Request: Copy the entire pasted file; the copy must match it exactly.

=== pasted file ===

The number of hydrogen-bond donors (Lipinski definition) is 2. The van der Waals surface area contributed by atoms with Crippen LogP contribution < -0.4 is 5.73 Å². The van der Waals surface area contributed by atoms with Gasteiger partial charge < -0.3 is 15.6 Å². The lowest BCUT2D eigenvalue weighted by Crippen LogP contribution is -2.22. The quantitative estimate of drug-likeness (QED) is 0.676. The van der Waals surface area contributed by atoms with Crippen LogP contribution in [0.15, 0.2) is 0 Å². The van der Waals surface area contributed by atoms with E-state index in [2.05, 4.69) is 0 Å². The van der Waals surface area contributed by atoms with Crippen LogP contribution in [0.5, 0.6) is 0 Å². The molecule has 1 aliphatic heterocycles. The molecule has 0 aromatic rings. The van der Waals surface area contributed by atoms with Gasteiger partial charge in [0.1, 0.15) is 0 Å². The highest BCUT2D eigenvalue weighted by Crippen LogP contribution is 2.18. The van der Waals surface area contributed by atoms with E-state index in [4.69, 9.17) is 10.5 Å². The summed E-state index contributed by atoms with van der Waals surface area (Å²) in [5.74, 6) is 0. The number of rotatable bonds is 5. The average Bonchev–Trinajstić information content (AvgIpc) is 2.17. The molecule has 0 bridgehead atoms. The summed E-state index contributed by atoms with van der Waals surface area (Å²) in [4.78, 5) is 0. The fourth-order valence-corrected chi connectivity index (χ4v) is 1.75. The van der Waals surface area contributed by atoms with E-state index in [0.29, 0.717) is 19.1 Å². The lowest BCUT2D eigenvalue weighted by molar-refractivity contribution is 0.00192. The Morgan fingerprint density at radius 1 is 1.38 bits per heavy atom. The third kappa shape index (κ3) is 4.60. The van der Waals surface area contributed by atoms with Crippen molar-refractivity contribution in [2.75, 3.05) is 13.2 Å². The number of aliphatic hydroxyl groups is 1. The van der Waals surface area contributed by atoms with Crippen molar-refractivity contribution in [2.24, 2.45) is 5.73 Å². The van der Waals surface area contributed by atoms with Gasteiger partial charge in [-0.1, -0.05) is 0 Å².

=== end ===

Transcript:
The number of hydrogen-bond donors (Lipinski definition) is 2. The van der Waals surface area contributed by atoms with Crippen LogP contribution < -0.4 is 5.73 Å². The van der Waals surface area contributed by atoms with Gasteiger partial charge < -0.3 is 15.6 Å². The lowest BCUT2D eigenvalue weighted by Crippen LogP contribution is -2.22. The quantitative estimate of drug-likeness (QED) is 0.676. The van der Waals surface area contributed by atoms with Crippen LogP contribution in [0.15, 0.2) is 0 Å². The van der Waals surface area contributed by atoms with E-state index in [2.05, 4.69) is 0 Å². The van der Waals surface area contributed by atoms with Crippen LogP contribution in [0.5, 0.6) is 0 Å². The molecule has 1 aliphatic heterocycles. The molecule has 0 aromatic rings. The van der Waals surface area contributed by atoms with Gasteiger partial charge in [0.1, 0.15) is 0 Å². The highest BCUT2D eigenvalue weighted by Crippen LogP contribution is 2.18. The van der Waals surface area contributed by atoms with E-state index in [4.69, 9.17) is 10.5 Å². The summed E-state index contributed by atoms with van der Waals surface area (Å²) in [5.74, 6) is 0. The number of rotatable bonds is 5. The average Bonchev–Trinajstić information content (AvgIpc) is 2.17. The molecule has 0 bridgehead atoms. The summed E-state index contributed by atoms with van der Waals surface area (Å²) in [4.78, 5) is 0. The fourth-order valence-corrected chi connectivity index (χ4v) is 1.75. The van der Waals surface area contributed by atoms with E-state index in [0.29, 0.717) is 19.1 Å². The lowest BCUT2D eigenvalue weighted by molar-refractivity contribution is 0.00192. The Morgan fingerprint density at radius 1 is 1.38 bits per heavy atom. The third kappa shape index (κ3) is 4.60. The van der Waals surface area contributed by atoms with Crippen molar-refractivity contribution in [2.75, 3.05) is 13.2 Å². The number of aliphatic hydroxyl groups is 1. The van der Waals surface area contributed by atoms with Crippen molar-refractivity contribution in [2.24, 2.45) is 5.73 Å². The van der Waals surface area contributed by atoms with Gasteiger partial charge in [-0.1, -0.05) is 0 Å².